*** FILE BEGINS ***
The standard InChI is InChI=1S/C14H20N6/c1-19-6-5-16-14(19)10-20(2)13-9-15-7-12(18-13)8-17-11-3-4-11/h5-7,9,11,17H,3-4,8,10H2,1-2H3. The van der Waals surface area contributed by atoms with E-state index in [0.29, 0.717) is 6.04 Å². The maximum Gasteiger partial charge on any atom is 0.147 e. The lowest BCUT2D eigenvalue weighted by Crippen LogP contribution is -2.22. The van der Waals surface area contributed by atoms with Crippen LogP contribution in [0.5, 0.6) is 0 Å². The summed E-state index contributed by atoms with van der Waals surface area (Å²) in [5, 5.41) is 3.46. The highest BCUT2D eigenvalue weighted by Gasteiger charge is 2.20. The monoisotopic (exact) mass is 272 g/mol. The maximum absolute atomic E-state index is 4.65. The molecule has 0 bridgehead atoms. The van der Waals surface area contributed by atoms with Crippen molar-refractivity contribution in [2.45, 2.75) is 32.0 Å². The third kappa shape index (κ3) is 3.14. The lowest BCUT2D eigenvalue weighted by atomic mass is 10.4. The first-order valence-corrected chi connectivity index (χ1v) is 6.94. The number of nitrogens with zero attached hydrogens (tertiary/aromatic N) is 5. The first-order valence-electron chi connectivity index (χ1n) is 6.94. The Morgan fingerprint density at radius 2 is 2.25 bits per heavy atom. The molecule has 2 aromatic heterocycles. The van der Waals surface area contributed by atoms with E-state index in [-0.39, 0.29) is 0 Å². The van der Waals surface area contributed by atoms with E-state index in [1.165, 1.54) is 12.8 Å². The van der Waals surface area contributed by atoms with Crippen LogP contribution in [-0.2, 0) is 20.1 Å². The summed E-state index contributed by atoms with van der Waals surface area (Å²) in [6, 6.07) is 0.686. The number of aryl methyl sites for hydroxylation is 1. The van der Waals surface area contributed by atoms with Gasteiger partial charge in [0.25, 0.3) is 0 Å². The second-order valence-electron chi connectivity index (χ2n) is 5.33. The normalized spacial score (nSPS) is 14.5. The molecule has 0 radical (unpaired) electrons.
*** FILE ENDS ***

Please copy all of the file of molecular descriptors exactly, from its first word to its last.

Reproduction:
The standard InChI is InChI=1S/C14H20N6/c1-19-6-5-16-14(19)10-20(2)13-9-15-7-12(18-13)8-17-11-3-4-11/h5-7,9,11,17H,3-4,8,10H2,1-2H3. The van der Waals surface area contributed by atoms with E-state index in [0.29, 0.717) is 6.04 Å². The maximum Gasteiger partial charge on any atom is 0.147 e. The lowest BCUT2D eigenvalue weighted by Crippen LogP contribution is -2.22. The van der Waals surface area contributed by atoms with Crippen LogP contribution in [0.5, 0.6) is 0 Å². The summed E-state index contributed by atoms with van der Waals surface area (Å²) in [5, 5.41) is 3.46. The highest BCUT2D eigenvalue weighted by Gasteiger charge is 2.20. The monoisotopic (exact) mass is 272 g/mol. The maximum absolute atomic E-state index is 4.65. The molecule has 0 bridgehead atoms. The van der Waals surface area contributed by atoms with Crippen molar-refractivity contribution in [2.45, 2.75) is 32.0 Å². The third kappa shape index (κ3) is 3.14. The lowest BCUT2D eigenvalue weighted by atomic mass is 10.4. The first-order valence-corrected chi connectivity index (χ1v) is 6.94. The number of nitrogens with zero attached hydrogens (tertiary/aromatic N) is 5. The first-order valence-electron chi connectivity index (χ1n) is 6.94. The Morgan fingerprint density at radius 2 is 2.25 bits per heavy atom. The molecule has 2 aromatic heterocycles. The van der Waals surface area contributed by atoms with E-state index in [-0.39, 0.29) is 0 Å². The van der Waals surface area contributed by atoms with E-state index in [1.165, 1.54) is 12.8 Å². The van der Waals surface area contributed by atoms with Crippen LogP contribution in [-0.2, 0) is 20.1 Å². The summed E-state index contributed by atoms with van der Waals surface area (Å²) in [6, 6.07) is 0.686. The number of aryl methyl sites for hydroxylation is 1. The van der Waals surface area contributed by atoms with Gasteiger partial charge in [0.25, 0.3) is 0 Å². The second-order valence-electron chi connectivity index (χ2n) is 5.33. The normalized spacial score (nSPS) is 14.5. The molecule has 0 radical (unpaired) electrons.